What would have happened had there been a Jewish team in the Major Leagues? In an original novel serialized on The Arty Semite, Ross Ufberg imagines the trials and triumphs of The Lions of Zion, an all-Jewish team competing in the National League in 1933. Read the first three chapters here.
The Jewish ballplayers were staying two to a room in the Montefiore Hotel. After breakfast, we’d walk three miles along the Hillsborough River to arrive at a crude baseball diamond. We had no support system or ready facilities like the other, established teams, so the boys from the local YMHA came out to pitch balls and shag flies, while their sisters and mothers helped with the laundry.
Days in the Florida sun worked wonders on Reb Shlomo. Soon he was tan and limber, running around the field with a whistle in his mouth, instructing, correcting, shouting and, occasionally, encouraging. Clearly some men — and one woman — had come to tryouts in a delusional dream. There was the Great War veteran who was missing his arms, but begged us to take him on as a pinch runner: He claimed it was difficult to tag him when he slid. Then there was the buxom brunette who’d been playing for a Bloomer Girls team in Indiana. One of the YMHA boys who tossed balls during practice always lobbed her softies.
“She’s not much of a hitter,” he told the other infielders, “but it’d be a shame to pass up a chance to watch her round first.”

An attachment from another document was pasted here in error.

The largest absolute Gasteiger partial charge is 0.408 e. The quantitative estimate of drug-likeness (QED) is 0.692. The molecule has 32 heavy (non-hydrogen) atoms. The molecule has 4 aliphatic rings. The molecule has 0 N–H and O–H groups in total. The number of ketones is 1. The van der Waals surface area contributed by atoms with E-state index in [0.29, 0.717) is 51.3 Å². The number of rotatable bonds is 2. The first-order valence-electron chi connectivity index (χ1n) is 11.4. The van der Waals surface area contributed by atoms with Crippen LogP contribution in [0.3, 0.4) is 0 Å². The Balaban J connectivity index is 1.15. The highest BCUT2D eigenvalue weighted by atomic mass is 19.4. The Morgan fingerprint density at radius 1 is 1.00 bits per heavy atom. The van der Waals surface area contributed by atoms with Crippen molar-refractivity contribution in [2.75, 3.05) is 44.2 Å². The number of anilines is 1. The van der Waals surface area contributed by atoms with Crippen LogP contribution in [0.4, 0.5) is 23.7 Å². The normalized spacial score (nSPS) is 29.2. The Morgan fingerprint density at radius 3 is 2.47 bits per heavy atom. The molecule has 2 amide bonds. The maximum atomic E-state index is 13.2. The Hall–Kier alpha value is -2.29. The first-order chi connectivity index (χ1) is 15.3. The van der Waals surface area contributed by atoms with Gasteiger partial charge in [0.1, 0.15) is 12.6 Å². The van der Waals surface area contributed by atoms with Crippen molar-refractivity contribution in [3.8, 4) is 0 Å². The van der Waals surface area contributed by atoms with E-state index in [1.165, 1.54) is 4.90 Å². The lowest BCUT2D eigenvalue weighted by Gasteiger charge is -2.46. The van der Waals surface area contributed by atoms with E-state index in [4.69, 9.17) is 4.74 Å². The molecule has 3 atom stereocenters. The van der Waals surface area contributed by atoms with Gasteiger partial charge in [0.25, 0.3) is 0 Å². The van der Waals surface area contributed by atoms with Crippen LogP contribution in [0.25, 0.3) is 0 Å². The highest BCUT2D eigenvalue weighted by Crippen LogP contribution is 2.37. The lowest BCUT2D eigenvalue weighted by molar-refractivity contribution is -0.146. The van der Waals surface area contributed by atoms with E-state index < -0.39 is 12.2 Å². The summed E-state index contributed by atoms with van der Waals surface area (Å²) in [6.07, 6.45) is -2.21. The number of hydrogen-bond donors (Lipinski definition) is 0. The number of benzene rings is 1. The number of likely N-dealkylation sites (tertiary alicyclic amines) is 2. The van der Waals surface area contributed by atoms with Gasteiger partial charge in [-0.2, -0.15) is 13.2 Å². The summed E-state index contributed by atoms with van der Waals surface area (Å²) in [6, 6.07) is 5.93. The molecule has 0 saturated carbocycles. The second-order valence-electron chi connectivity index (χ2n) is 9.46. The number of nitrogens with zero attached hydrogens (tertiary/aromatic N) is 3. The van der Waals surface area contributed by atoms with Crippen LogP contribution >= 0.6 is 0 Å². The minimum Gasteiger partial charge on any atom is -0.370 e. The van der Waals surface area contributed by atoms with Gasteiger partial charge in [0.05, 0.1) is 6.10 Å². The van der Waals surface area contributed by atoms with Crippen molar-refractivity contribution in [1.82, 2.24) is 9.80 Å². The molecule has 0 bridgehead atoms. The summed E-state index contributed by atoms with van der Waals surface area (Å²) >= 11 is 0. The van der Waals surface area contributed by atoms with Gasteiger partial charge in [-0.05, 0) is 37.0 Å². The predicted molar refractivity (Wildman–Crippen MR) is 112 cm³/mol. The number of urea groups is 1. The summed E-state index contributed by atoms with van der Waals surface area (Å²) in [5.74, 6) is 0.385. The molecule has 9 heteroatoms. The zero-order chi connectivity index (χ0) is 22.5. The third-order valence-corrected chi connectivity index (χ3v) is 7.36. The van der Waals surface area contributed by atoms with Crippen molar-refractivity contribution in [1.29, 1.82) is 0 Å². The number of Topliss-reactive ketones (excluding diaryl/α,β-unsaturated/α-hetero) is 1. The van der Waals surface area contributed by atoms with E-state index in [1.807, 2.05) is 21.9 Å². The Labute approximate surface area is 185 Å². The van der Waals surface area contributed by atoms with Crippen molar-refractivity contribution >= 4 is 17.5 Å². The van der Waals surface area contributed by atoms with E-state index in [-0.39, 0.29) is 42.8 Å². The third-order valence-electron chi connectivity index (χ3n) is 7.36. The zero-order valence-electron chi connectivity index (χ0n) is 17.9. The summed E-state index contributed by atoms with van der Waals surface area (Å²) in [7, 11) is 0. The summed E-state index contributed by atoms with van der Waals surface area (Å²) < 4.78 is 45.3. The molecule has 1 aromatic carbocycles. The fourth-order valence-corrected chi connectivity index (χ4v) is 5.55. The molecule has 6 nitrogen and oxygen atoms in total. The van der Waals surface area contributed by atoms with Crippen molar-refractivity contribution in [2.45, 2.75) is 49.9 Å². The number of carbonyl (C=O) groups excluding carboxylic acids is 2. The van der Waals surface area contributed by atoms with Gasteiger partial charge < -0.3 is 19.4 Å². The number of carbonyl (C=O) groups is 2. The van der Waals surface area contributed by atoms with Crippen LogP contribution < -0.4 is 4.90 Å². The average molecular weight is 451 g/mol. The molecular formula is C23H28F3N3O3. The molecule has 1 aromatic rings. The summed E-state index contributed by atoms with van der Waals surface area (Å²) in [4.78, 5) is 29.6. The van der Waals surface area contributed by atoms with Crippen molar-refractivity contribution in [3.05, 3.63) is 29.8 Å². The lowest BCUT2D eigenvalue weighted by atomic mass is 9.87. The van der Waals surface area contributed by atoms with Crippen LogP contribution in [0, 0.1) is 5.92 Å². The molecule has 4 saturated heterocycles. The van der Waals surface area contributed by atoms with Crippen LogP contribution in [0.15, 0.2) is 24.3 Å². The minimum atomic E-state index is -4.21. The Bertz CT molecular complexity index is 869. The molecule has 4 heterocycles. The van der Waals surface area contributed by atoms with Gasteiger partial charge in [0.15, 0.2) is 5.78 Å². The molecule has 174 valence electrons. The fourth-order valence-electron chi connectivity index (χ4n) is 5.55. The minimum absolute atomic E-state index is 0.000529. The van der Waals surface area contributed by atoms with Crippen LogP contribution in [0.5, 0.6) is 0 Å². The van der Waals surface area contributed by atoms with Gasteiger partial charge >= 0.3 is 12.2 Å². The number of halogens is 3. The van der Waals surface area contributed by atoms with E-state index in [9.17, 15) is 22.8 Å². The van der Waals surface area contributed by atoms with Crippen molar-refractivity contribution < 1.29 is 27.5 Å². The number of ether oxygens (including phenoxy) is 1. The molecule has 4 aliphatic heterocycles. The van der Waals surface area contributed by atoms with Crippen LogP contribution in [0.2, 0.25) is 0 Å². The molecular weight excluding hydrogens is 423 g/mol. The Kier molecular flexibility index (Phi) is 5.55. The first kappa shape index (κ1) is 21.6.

Fool’s Gold’s new album, the sophomore effort “Leave No Trace,” keeps the sun-touched Afropop sound from its critically successful debut and mostly jettisons the Hebrew language lyrics that helped that first album stand out.
The new album is a bid for a wider audience but it’s missing the combo that made their self-titled so special. On “Fool’s Gold” the band married the exoticism of the Middle East to the South African musical sounds that Paul Simon brought to the States on his 1986 “Graceland.” On “Leave No Trace” things are sunny and bright, but on only one track (the bouncy “Tel Aviv”) does Luke Top sing about Israel.
“[It] looks like something swiped from Rudy Giuliani’s presidential campaign press shop circa January 2008,” Seth Colter Walls wrote in a July 21 piece for Slate about the cover for Minimalist composer Steve Reich’s “WTC 9/11.”